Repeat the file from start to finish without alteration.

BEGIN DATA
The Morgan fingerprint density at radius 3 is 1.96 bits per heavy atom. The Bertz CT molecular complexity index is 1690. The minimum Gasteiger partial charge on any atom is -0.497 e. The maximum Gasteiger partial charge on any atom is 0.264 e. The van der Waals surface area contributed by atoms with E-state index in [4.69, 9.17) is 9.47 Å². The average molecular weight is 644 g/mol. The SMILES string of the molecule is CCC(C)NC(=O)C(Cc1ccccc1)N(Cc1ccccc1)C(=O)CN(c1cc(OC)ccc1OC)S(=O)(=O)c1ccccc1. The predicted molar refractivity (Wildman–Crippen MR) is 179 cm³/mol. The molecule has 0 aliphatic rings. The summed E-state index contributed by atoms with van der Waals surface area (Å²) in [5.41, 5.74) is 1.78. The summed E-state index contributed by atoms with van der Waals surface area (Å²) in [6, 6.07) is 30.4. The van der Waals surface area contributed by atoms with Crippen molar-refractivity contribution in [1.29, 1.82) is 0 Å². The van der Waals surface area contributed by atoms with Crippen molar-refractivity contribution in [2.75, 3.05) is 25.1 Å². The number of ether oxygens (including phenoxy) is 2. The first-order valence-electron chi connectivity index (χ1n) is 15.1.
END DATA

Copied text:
The Morgan fingerprint density at radius 3 is 1.96 bits per heavy atom. The Bertz CT molecular complexity index is 1690. The minimum Gasteiger partial charge on any atom is -0.497 e. The maximum Gasteiger partial charge on any atom is 0.264 e. The van der Waals surface area contributed by atoms with E-state index in [4.69, 9.17) is 9.47 Å². The average molecular weight is 644 g/mol. The SMILES string of the molecule is CCC(C)NC(=O)C(Cc1ccccc1)N(Cc1ccccc1)C(=O)CN(c1cc(OC)ccc1OC)S(=O)(=O)c1ccccc1. The predicted molar refractivity (Wildman–Crippen MR) is 179 cm³/mol. The molecule has 0 aliphatic rings. The summed E-state index contributed by atoms with van der Waals surface area (Å²) in [5.41, 5.74) is 1.78. The summed E-state index contributed by atoms with van der Waals surface area (Å²) in [6, 6.07) is 30.4. The van der Waals surface area contributed by atoms with Crippen molar-refractivity contribution in [1.29, 1.82) is 0 Å². The van der Waals surface area contributed by atoms with Crippen molar-refractivity contribution in [2.75, 3.05) is 25.1 Å². The number of ether oxygens (including phenoxy) is 2. The first-order valence-electron chi connectivity index (χ1n) is 15.1.